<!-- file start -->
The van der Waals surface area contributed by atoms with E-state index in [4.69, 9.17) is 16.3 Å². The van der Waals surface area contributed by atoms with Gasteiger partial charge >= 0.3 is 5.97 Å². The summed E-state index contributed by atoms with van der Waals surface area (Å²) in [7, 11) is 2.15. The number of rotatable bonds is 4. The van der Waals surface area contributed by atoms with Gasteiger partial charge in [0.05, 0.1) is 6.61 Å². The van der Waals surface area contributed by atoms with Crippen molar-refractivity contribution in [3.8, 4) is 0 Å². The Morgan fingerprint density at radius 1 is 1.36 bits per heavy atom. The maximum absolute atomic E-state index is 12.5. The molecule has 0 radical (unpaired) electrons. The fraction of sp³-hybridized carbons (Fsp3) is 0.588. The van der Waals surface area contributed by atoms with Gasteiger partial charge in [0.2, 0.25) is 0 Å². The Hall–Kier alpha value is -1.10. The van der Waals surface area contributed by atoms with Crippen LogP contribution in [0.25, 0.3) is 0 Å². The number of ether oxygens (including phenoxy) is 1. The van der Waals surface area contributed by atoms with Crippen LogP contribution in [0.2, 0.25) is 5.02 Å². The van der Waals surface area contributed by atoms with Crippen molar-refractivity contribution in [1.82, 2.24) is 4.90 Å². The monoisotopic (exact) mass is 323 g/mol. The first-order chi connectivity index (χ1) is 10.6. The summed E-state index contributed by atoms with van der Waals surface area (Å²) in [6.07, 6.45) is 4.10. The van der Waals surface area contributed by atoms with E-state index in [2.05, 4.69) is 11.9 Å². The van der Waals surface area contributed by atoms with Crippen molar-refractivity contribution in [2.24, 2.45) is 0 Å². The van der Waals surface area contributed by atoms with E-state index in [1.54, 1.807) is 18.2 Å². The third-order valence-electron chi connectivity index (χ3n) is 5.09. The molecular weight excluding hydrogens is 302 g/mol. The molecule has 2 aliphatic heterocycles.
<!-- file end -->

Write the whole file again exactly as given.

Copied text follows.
The van der Waals surface area contributed by atoms with E-state index in [4.69, 9.17) is 16.3 Å². The van der Waals surface area contributed by atoms with Gasteiger partial charge >= 0.3 is 5.97 Å². The summed E-state index contributed by atoms with van der Waals surface area (Å²) in [7, 11) is 2.15. The number of rotatable bonds is 4. The van der Waals surface area contributed by atoms with Gasteiger partial charge in [0.05, 0.1) is 6.61 Å². The van der Waals surface area contributed by atoms with Crippen molar-refractivity contribution in [3.8, 4) is 0 Å². The Morgan fingerprint density at radius 1 is 1.36 bits per heavy atom. The maximum absolute atomic E-state index is 12.5. The molecule has 0 radical (unpaired) electrons. The fraction of sp³-hybridized carbons (Fsp3) is 0.588. The van der Waals surface area contributed by atoms with Gasteiger partial charge in [0.2, 0.25) is 0 Å². The Hall–Kier alpha value is -1.10. The van der Waals surface area contributed by atoms with Crippen LogP contribution in [0.25, 0.3) is 0 Å². The number of ether oxygens (including phenoxy) is 1. The van der Waals surface area contributed by atoms with Crippen LogP contribution in [0.2, 0.25) is 5.02 Å². The van der Waals surface area contributed by atoms with Crippen molar-refractivity contribution in [1.82, 2.24) is 4.90 Å². The monoisotopic (exact) mass is 323 g/mol. The first-order chi connectivity index (χ1) is 10.6. The summed E-state index contributed by atoms with van der Waals surface area (Å²) in [6.07, 6.45) is 4.10. The van der Waals surface area contributed by atoms with E-state index in [2.05, 4.69) is 11.9 Å². The van der Waals surface area contributed by atoms with Crippen molar-refractivity contribution in [2.24, 2.45) is 0 Å². The van der Waals surface area contributed by atoms with E-state index in [1.54, 1.807) is 18.2 Å². The third-order valence-electron chi connectivity index (χ3n) is 5.09. The molecular weight excluding hydrogens is 302 g/mol. The molecule has 2 aliphatic heterocycles.